bridge over the River Thames, connecting the City of London and Southwark, in central London. Situated between Cannon Street Railway Bridge and Tower Bridge, it forms the western end of the Pool of London. On the south side of the bridge are Southwark Cathedral and London Bridge station; on the north side are the Monument to the Great Fire of London and Monument tube station.
It was the only bridge over the Thames downstream from Kingston until Putney Bridge opened in 1729. The current bridge opened on 17 March 1973 and is the latest in a succession of bridges to occupy the spot and claim the name.
The bridge carries part of the A3 road, which is maintained by the Greater London Authority; the bridge itself is owned and maintained by Bridge House Estates (see City Bridge Trust), an independent charity overseen by the City of London Corporation. The area between London Bridge and Tower Bridge on the south side of the Thames is a business improvement district (BID) and is managed by Team London Bridge.
The name London Bridge is often mistakenly applied to Tower Bridge, which is the next bridge downstream.
A bridge has existed at or near the present site since the Roman occupation nearly 2000 years ago. The first bridge across the Thames in the London area, probably a military pontoon bridge, was built of wood by the Romans on the present site around AD 50.
Around AD 55, a piled bridge was constructed, and the Romans built a small trading settlement next to it—the town of Londinium. The settlement and the bridge were destroyed in a revolt led by Queen Boudicca in 60. Her victory was short-lived, and soon afterwards the Romans defeated the rebels and set about building a new walled town. Some of the 2nd-century Roman wall has survived to this day. The new town and bridge were built around the position of the present bridge, and gave access to the south-coast ports via Stane Street and Watling Street (the A2).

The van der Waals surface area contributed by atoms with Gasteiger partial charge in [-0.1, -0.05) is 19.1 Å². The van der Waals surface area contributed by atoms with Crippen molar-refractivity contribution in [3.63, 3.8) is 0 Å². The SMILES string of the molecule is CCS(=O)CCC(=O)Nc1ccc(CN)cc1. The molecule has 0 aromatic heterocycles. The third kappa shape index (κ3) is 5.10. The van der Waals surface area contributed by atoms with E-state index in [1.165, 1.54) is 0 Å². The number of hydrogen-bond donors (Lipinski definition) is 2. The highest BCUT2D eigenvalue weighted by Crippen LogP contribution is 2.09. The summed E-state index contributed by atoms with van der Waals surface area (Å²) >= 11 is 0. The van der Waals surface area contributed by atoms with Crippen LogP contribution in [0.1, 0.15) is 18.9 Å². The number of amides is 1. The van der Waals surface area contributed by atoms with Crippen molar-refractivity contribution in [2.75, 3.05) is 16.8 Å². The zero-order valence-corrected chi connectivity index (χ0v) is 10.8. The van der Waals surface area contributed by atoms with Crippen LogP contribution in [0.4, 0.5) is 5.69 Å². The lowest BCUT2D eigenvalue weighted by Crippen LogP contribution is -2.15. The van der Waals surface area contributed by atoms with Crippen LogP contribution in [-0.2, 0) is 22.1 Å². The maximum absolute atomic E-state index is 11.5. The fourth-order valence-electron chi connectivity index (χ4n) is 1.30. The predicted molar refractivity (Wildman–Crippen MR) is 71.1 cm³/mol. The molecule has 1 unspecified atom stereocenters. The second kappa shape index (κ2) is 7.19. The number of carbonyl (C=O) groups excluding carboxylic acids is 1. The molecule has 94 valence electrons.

The bridge fell into disrepair after the Romans left. As Londinium was also abandoned, there was little need for a bridge at this point, and in the Saxon period the river was a boundary between the hostile kingdoms of Mercia and Wessex. With the impact of the Viking invasions, the reconquest of the Roman city by the kings of Wessex and its reoccupation by Alfred the Great, the political conditions arose for a Saxon bridge to be built here. However there is no archaeological evidence for a bridge before Aethelred's reign and his attempts to stem the Sweinian invasions of the 990s. A much later skaldic tradition states that the bridge was pulled down by the Norwegian prince Olaf in 1014, to assist the Anglo-Saxon King Aethelred to divide the forces of the Danes who held the walled City of London and Southwark, on either side of the river; thus regaining London. This episode has been thought to have inspired the well-known nursery rhyme "London Bridge is Falling Down".
The earliest contemporary written reference to a Saxon bridge is in 1016, when it was by-passed[clarification needed] by King Cnut's ships in his war to regain the throne from Edmund II "Ironside". The rebuilt Norman London Bridge was destroyed in 1091 by a storm that spawned a T8/F4 tornado, which also struck St Mary-le-Bow, and is known as the London Tornado of 1091. The repair or replacement of this was carried out by William II "Rufus" through forced labour, along with the works at the new St Paul's Cathedral and the development of the Tower of London. It was destroyed yet again, this time by fire, in 1136